First of all, are you bringing your best self to all your relationships? Or are you letting the pressures of life distract you and slowly work at destroying that relationship? Second, are you living up to the responsibilities you have towards that other person or people? You went into that relationship with a purpose and maybe even a goal in mind, and some idea of the work that would be involved to make that relationship a success. Are you actively working on living up to that purpose, goal and/or work?

I believe the world is better for all the relationships we have, but we all have some work to do with regards to them and the responsibilities we each have. What will you do the rest of this week to work on better participating in your relationships and responsibilities?

Relationship Give and Take

Healthy relationships should have give and take, you and your partner should both contribute in different ways to the relationship and your lives together, neither of you should be the only one putting in effort. If that’s the case then it’s definitely not a partnership and not really a relationship. Yes there will be times that you’re giving most of the effort at home while your partner does most of the working, and there will be times when the situation is reversed. It’s healthy for both of you to see both sides of the world, so that no one gets too comfortable and doesn’t appreciate what the other does.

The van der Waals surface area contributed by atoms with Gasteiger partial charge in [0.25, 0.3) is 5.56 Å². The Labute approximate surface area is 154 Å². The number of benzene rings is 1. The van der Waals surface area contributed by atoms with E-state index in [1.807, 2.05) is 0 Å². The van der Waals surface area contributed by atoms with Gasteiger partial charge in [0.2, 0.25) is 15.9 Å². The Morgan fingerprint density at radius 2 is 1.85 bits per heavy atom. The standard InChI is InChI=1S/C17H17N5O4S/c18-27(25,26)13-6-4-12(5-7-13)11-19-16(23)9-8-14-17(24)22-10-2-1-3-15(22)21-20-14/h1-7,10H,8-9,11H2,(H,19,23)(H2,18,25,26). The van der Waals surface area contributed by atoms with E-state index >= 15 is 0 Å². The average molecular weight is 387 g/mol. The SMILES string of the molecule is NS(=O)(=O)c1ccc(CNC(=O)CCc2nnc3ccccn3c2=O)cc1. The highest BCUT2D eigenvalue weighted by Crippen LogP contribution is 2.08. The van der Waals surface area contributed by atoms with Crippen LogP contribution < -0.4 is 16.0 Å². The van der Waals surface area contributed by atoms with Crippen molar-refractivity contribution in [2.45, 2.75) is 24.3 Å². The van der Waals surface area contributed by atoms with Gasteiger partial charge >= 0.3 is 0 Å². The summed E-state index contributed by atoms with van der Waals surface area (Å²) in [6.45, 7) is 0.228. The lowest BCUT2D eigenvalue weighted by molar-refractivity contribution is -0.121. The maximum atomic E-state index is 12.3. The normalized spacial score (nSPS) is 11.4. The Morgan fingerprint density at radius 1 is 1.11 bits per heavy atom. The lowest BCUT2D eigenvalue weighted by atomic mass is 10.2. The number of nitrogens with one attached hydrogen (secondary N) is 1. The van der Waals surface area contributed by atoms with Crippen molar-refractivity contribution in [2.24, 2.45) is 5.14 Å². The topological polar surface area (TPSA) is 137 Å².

As part of that give and take you and your partner need to be communicating. I know it’s something I bring up frequently, but that’s because it’s something most of us struggle with. You need to be sharing what goes on in your day, how you’re feeling, your emotions, your dreams, your fears, things you need your partner’s input/effort/time/support on, and your appreciation for your partner and what they do. No, you don’t have to have super deep conversations every day but you should have them at the very least once a month (probably closer to weekly).

As important as communication is, it goes hand in hand with another very important thing: responsibility. It’s up to you as an adult to take responsibility for the things in your life that need doing. Don’t wait for your partner to tell you to do something or seek out constant affirmation and appreciation on the job you did. As I said there are things you should be doing or at least discussing with your partner, but many things in our daily lives don’t need that discussion, it just needs to be done for the house, kids, your partner or yourself.

This week I encourage you to look into the communications and responsibilities of your relationship and commit to doing better.